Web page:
Fighting Online Advertising Fraud…

Becoming more prevalent in online advertising these days is click fraud. In an August 9, 2006 article on, several leading advertisers are starting to insist that web publishers “provide audited metrics” within a year’s time. With fradulent impressions being registered by Yahoo! Search Marketing and Google AdWords, among others, this comes as no surprise that these leading companies want to save their marketing dollars — why spend thousands more to pay off the repeat clicks on your ads when you can spend it on a credible third-party auditor to ensure efficiency. Wisely spent dollars ensures honesty among all parties.

But this isn’t just some new thing that’s happening — click auditing has been around for at least a couple of years. The Interactive Advertising Bureau issued ad guidelines in November 2004, but unfortunately has not been widely adopted by all. This latest move is designed to help move the industry to adopting this policy so that they can deter and defend against click fraud. Publishers — AOL, DoubleClick, Atlas, Yahoo!, and — have already begun to adopt this policy and have a third-party auditor on hand to check their ad impressions.

In an interesting twist, however, powerhouse Google has issued a report attacking these new guidelines and feels that the advertisers are blowing the issue of click fraud out of proportion. They claim that while their customers claim click fraud and something is wrong, their engineers insist that nothing is wrong. As a result, their customers feel they aren’t being taken seriously so they enlist the services of a third-party auditor who investigates and concludes that there is click fraud. Google believes that this is threatening their “$100 million market cap” and spurred growth in this new industry. In addition, is Google right to say that these auditors may be inflating the click fraud rate, as they are in dispute between the search engine giant and these third-party companies?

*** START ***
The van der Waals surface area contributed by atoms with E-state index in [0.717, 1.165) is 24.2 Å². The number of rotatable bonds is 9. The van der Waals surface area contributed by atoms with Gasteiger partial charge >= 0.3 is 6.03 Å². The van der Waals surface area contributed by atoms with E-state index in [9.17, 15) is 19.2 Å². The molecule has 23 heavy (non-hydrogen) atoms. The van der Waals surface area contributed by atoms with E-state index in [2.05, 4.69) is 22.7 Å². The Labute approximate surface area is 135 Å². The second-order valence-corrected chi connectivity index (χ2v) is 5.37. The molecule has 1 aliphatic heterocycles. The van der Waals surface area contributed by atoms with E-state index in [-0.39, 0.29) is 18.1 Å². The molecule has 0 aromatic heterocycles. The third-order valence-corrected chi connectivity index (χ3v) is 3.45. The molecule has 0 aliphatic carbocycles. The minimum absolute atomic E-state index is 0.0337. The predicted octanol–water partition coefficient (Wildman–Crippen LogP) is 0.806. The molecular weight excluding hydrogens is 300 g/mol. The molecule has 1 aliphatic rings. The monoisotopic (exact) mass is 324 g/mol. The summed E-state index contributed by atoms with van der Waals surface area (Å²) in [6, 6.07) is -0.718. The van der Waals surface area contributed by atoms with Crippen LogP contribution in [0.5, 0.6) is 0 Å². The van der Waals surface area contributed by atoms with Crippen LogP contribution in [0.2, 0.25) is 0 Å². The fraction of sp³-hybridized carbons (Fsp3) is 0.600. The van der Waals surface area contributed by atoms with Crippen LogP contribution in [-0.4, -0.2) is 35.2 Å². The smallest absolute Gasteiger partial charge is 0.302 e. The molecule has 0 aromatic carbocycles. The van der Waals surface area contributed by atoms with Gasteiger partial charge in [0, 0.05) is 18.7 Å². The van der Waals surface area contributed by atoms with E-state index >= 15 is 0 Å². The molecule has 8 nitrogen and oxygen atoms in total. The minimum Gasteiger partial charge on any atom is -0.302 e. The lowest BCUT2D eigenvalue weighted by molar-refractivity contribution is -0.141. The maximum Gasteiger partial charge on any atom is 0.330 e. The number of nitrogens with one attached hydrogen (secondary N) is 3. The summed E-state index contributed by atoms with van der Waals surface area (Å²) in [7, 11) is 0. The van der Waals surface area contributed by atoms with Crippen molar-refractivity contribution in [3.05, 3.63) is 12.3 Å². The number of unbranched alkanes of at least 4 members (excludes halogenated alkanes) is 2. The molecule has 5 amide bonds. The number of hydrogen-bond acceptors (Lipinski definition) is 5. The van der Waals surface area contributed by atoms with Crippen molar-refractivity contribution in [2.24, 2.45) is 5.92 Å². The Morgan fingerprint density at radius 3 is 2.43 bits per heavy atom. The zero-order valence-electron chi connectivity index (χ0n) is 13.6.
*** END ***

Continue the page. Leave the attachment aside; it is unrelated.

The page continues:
By Ken Yeung

Ken Yeung is a journalist fascinated with the stories of the tech industry and internet culture. He's currently the Technology Editor at Flipboard, where he observes what's happening in the space while also identifying new topics of interest. In addition, he co-hosts the weekly internet show "The Created Economy," which focuses on what's happening to creators and influencers. Previously, he was a reporter for VentureBeat and The Next Web, covering tech startups, the industry's innovations and funding. Ken also has a newsletter you should also subscribe to called "Filed."